Why couldn’t a talented someone (What? Me? No! Really?!) channel those talents into a series of films that exposed the beating heart that lies beneath legal niches?

Aviation attorneys winging their way to viewers’ souls. Construction-defect lawyers offering solid heroism on foundations’ shifting sands. Tax lawyers adding to your pleasure while finding deductions that bolster your bottom line. Bond lawyers (OK, I’m reaching here) who offer a steely gaze as they introduce themselves: “Bond. Municipal Bond.”

Sure, details must be worked out, financing arranged. But pretty soon I’ll have worked up a few treatments and be ready to take a meeting or three. All in service to lawyers, soon to be immortalized on-screen.

Which practice areas should be our chapter one? Let me know; there may be a producer credit in it for you.

ASU hosts American Moot Court Tournament

Are you ready to pick up the gavel and give back to legal education at the same time? Does ASU Law School have a deal for you!

On January 17 and 18, the ASU Sandra Day O’Connor College of Law will host the American Collegiate Moot Court Association’s national championship tournament. This is quite an impressive honor, and it will see undergraduates from all over the country traveling to Arizona to compete by mooting an issue in our Supreme Court.

That’s where you may come in. The law school is in need of JDs who are willing to volunteer as judges (I’ve been told they need about 250 total).

Hesitant? Well, the school is willing to sweeten the pot for those on the fence: If you sign up with a lawyer–friend, the organizers will aim to pair you together as a judging team.

Whaaat? A judging team? I don’t know about you, but nothing binds a friendship more than judging others. Come on out!

More detail is below. And to volunteer as a judge, sign up here.

ASU Sandra Day O'Connor College of Law logo“The Sandra Day O’Connor College of Law is proud to host the American Collegiate Moot Court Association’s national championship tournament on January 17-18, 2014. 80 undergraduate teams from across the country will come to the law school to compete in this prestigious tournament to determine this year’s national champion.  The College of Law is excited to be this year’s competition host, and we hope that you will join us in making this a memorable experience for competitors.  Volunteer judging is a great way to contribute to the education and training of future legal professionals as well as showcase the strength and involvement of our local bar.”

The College of Law is looking for attorneys to volunteer as judges for the following times:

Friday, January 17:

  • 4:00 p.m.-7:30 p.m.
  • 5:30 p.m.-9:00 p.m.

Saturday, January 18:

  • 8:00 a.m.-11:30 a.m.
  • 9:30 a.m.-1:00 p.m.
  • 1:00 p.m.-5:00 p.m.

Bring a buddy—sign up to judge with a friend and we will pair you to judge oral arguments together.

If you would like to volunteer but the above scheduled time blocks do not match your availability, please contact Adam Almaraz at aalmaraz@asu.edu.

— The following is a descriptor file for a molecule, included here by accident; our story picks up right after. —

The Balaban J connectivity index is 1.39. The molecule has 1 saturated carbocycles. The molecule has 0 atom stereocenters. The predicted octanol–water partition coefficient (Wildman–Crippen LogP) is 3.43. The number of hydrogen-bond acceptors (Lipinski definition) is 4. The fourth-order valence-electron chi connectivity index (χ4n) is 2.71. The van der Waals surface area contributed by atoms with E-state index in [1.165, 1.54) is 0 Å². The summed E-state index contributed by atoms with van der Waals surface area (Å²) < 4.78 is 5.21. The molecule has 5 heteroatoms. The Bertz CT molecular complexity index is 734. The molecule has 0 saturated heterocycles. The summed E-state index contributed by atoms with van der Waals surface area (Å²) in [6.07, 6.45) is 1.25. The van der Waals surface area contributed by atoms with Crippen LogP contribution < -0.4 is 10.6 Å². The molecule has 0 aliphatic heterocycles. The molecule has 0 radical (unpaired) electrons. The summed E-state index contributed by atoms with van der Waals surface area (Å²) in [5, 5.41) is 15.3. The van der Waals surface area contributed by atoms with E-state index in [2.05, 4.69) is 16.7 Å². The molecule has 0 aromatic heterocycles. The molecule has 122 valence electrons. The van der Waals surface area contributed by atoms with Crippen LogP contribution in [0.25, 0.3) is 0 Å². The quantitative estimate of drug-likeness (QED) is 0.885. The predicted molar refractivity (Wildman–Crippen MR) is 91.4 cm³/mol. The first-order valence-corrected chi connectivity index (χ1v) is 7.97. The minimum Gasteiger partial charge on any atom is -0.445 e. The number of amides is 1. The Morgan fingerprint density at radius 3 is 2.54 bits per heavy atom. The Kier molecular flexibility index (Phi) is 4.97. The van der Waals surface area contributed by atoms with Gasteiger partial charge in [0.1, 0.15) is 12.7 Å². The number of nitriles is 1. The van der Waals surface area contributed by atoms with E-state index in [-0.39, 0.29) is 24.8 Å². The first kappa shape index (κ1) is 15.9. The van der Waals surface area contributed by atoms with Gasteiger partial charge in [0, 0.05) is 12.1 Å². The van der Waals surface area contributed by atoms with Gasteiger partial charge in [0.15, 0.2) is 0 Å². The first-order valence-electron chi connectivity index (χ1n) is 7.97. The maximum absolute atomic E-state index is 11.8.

To volunteer as a judge, click here.

Merry Christmas holiday from your lawyer

Mrs. Claus, take a letter …

Happy Change of Venue Friday. Aiming to keep the holiday season clear of unwelcome clutter, I am keeping today’s post almost purely visual.

Up above is a pretty funny holiday greeting, as redlined by your attorney.

And, in keeping with the overlawyered New Year’s theme, here is a cartoon that garnered many chuckles last year, so I’ve dusted it off for 2013.

Happy New Year cartoonHave a great—and unlawerly—holiday weekend.

Oregon State Bar Bulletin rural practice spread

Does rural law practice beckon? Two different bar association magazines say yes.

This week I am in Portland, Oregon, for the first time. Quite an amazing place.

I am learning and presenting at a conference of communications folks. (Here’s what I’m doing.) And I’m working hard to get out of the hotel occasionally to enjoy a terrific city. Well, whatever I do, I’ll put a bird on it. (More on that tomorrow.)

As I like to do, I point you today toward some law content connected to the place I’m visiting. And up here in the state whose motto is “She Flies With Her Own Wings” (explanations welcome), I recommend to you some work of the Oregon State Bar Association—specifically an two articles in their current Bar Bulletin.

In an article by writer Melody Finnemore, we get to hear from lawyers who are in the courtroom—as jurors. The picture they paint is not always a good one.

That ranks up there with other great story ideas I should emulate for Arizona Attorney Magazine.

You can read the complete version here. Here is the opening of the insightful article:

“Channing Bennett has seen his share of time in the courtroom, first as a litigator representing clients in civil cases and later as a volunteer judge pro tem in Marion County Circuit Court. The Salem attorney is a hearings referee for the Oregon Judicial Department. Now, he knows firsthand the emotional anguish many of his clients have experienced during a trial.”

Oregon State Bar logo“‘I’ve gained a lot of empathy for my clients going through the trial process. You feel very helpless and you get frustrated with the courts, even as an experienced observer,’ he says.”

“Bennett is one of the scores of Oregon attorneys who have been plaintiffs in a case, had to hire an attorney, been the victim of a crime or witnessed a crime, or participated in the Oregon State Bar disciplinary system. Some have experienced the state’s legal system from multiple perspectives — all from a very different place than where they are used to sitting during the legal process.”

“Like Bennett, most of the attorneys who shared their stories with the Bulletin didn’t exactly enjoy a positive experience. Yet they overwhelmingly said they learned something from it, ranging from greater empathy for clients to a broader understanding of what it means to be a good lawyer.”